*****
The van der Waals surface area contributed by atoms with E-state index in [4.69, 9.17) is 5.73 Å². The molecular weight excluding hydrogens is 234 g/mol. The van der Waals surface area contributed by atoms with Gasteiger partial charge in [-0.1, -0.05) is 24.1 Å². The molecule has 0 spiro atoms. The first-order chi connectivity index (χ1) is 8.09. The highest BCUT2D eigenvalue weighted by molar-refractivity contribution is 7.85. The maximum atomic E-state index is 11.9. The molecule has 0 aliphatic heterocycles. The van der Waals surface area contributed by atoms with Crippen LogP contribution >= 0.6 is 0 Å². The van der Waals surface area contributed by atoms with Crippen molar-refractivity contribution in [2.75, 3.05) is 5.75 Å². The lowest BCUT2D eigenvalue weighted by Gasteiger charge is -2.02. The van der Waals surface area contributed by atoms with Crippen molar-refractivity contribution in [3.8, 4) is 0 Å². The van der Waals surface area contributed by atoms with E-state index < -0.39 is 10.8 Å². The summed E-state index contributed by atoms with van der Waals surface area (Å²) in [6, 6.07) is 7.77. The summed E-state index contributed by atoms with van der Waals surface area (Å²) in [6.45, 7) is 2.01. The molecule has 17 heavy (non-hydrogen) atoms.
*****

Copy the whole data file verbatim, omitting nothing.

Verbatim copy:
The van der Waals surface area contributed by atoms with E-state index in [4.69, 9.17) is 5.73 Å². The molecular weight excluding hydrogens is 234 g/mol. The van der Waals surface area contributed by atoms with Gasteiger partial charge in [-0.1, -0.05) is 24.1 Å². The molecule has 0 spiro atoms. The first-order chi connectivity index (χ1) is 8.09. The highest BCUT2D eigenvalue weighted by molar-refractivity contribution is 7.85. The maximum atomic E-state index is 11.9. The molecule has 0 aliphatic heterocycles. The van der Waals surface area contributed by atoms with Crippen LogP contribution >= 0.6 is 0 Å². The van der Waals surface area contributed by atoms with Crippen molar-refractivity contribution in [2.75, 3.05) is 5.75 Å². The lowest BCUT2D eigenvalue weighted by Gasteiger charge is -2.02. The van der Waals surface area contributed by atoms with Crippen molar-refractivity contribution in [3.8, 4) is 0 Å². The van der Waals surface area contributed by atoms with E-state index < -0.39 is 10.8 Å². The summed E-state index contributed by atoms with van der Waals surface area (Å²) in [6, 6.07) is 7.77. The summed E-state index contributed by atoms with van der Waals surface area (Å²) in [6.45, 7) is 2.01. The molecule has 17 heavy (non-hydrogen) atoms.